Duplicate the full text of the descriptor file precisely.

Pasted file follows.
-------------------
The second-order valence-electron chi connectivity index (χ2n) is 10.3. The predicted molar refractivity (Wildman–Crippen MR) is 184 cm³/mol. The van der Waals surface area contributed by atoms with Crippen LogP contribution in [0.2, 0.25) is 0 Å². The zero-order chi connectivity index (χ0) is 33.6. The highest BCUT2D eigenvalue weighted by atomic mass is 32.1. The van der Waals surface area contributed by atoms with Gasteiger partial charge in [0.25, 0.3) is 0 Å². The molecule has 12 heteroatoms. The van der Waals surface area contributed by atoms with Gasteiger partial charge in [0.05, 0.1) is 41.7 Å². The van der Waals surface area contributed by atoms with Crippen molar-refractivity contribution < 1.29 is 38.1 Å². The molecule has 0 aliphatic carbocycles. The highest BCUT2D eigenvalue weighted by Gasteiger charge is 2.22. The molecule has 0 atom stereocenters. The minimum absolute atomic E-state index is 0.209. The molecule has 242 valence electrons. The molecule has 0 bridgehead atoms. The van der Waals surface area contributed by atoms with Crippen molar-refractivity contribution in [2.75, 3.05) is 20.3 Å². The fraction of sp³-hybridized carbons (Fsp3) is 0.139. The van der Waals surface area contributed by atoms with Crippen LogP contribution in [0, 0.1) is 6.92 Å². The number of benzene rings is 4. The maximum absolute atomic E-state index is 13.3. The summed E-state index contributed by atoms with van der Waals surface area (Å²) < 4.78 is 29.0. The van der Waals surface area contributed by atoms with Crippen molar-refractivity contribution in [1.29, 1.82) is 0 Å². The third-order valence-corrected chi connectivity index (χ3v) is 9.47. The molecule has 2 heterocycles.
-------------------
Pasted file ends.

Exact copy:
The second-order valence-electron chi connectivity index (χ2n) is 10.3. The predicted molar refractivity (Wildman–Crippen MR) is 184 cm³/mol. The van der Waals surface area contributed by atoms with Crippen LogP contribution in [0.2, 0.25) is 0 Å². The zero-order chi connectivity index (χ0) is 33.6. The highest BCUT2D eigenvalue weighted by atomic mass is 32.1. The van der Waals surface area contributed by atoms with Gasteiger partial charge in [0.25, 0.3) is 0 Å². The molecule has 12 heteroatoms. The van der Waals surface area contributed by atoms with Gasteiger partial charge in [0.05, 0.1) is 41.7 Å². The van der Waals surface area contributed by atoms with Crippen molar-refractivity contribution < 1.29 is 38.1 Å². The molecule has 0 aliphatic carbocycles. The highest BCUT2D eigenvalue weighted by Gasteiger charge is 2.22. The molecule has 0 atom stereocenters. The minimum absolute atomic E-state index is 0.209. The molecule has 242 valence electrons. The molecule has 0 bridgehead atoms. The van der Waals surface area contributed by atoms with Crippen molar-refractivity contribution in [2.75, 3.05) is 20.3 Å². The fraction of sp³-hybridized carbons (Fsp3) is 0.139. The van der Waals surface area contributed by atoms with Crippen LogP contribution in [0, 0.1) is 6.92 Å². The number of benzene rings is 4. The maximum absolute atomic E-state index is 13.3. The summed E-state index contributed by atoms with van der Waals surface area (Å²) < 4.78 is 29.0. The van der Waals surface area contributed by atoms with Crippen molar-refractivity contribution in [1.29, 1.82) is 0 Å². The third-order valence-corrected chi connectivity index (χ3v) is 9.47. The molecule has 2 heterocycles.